The first time I put on a tie, I loaded up a YouTube video. Any time I want to do something new in a program like Ableton, Premiere, or Photoshop, I run a search on YouTube. I’ve learned how to cook a few things from YouTube videos, too. These are just the sorts of educational searches I’m willing to admit; there way too many embarrassing ones that will go with me to my grave. But I’m not alone in using YouTube as a digital school of sorts.
A new Pew research study that surveyed 4,594 Americans in 2018 found that 51 percent of YouTube users say they rely on the video service to figure out how to do new things, and the service proved important both for regular users and irregular users. “That works out to 35 percent of all U.S. adults, once both users and non-users of the site are accounted for,” the study reads.
Here are the top “how-to” searches as of this writing (note that global sensation Fortnite appears more than once):
Education isn’t the only reason to use YouTube, of course. Twenty-eight percent of users say they’re on YouTube to just pass the time (many of these users are younger adults), 19 percent are there for guidance on new purchases, while another 19 percent say they use YouTube to help them understand what’s going on in the world.
This roughly tracks with how I use YouTube. It’s extremely useful to see a product in action and get an assessment from an average user. I’ve definitely looked up from my screen at 3AM in horror after falling down a regrettable YouTube rabbit hole that totally messed up my recommendations module. And while I’d say I rely more on actual news sources for world events, I still check out hot takes on YouTube, too. Personalities on the platform have an undeniable pull, even if they represent an ideology you disagree with.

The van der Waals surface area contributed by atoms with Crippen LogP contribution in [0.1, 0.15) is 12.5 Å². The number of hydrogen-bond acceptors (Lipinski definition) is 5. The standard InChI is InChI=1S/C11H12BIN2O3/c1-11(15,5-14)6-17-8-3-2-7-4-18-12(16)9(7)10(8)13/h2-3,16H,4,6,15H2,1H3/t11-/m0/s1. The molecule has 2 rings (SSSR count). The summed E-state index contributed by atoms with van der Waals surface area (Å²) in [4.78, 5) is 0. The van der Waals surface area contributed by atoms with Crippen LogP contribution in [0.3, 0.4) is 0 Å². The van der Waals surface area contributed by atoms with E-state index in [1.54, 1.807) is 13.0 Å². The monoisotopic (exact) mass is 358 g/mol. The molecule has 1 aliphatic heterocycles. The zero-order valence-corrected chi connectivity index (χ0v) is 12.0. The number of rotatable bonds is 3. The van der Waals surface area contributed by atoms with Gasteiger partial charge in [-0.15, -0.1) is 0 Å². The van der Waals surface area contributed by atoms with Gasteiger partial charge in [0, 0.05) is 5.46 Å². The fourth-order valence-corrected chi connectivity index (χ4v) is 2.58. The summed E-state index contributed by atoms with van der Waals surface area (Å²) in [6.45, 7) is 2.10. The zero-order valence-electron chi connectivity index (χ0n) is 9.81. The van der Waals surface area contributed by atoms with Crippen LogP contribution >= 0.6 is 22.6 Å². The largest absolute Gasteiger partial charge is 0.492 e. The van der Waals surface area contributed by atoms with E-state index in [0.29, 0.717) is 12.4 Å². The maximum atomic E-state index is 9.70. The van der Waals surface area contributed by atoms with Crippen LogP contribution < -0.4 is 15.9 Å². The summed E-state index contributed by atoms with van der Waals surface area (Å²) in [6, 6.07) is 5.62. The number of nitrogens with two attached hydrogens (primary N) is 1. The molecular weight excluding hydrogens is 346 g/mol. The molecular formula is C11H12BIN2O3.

While YouTube may not seem like the best source for news — it has a well-documented problem with conspiracy theories and misinformation — the video site’s importance as a media outlet largely stems from power users. “Some 32% of users who visit the site several times a day – and 19% of those who visit once a day – say it is very important for helping them understand things that are happening in the world,” the study says. “That compares with 10% of users who visit less often.” Despite the site’s ubiquity and importance, however, 64 percent of those surveyed said they sometimes find videos that are “obviously false,” 60 percent say they occasionally encounter videos that depict dangerous behavior, and 11 percent say they “regularly” see abusive content on the website.
Beyond learning why people are on YouTube, the study also dove into consumption habits for children. Apparently, 81 percent of parents allow their children to watch videos on YouTube, and 34 percent of those parents allow their kids to be on the platform “regularly.” Sixty percent of these same parents say they’ve seen content that was not age-appropriate on YouTube, which makes sense, given that there’s an entire cottage industry around getting children to watch messed-up nursery rhyme videos. Research shows that the boom around children’s YouTube videos is reinforced by the system itself: a fifth of the most recommended videos in the study were aimed toward children, with an animated clip being the “single most recommended video” in the study. May the Baby Shark Song have mercy on our souls.
For people who use YouTube regularly, much of this won’t seem new, but it’s still fascinating to see the numbers back up communal knowledge. You can read the whole study here.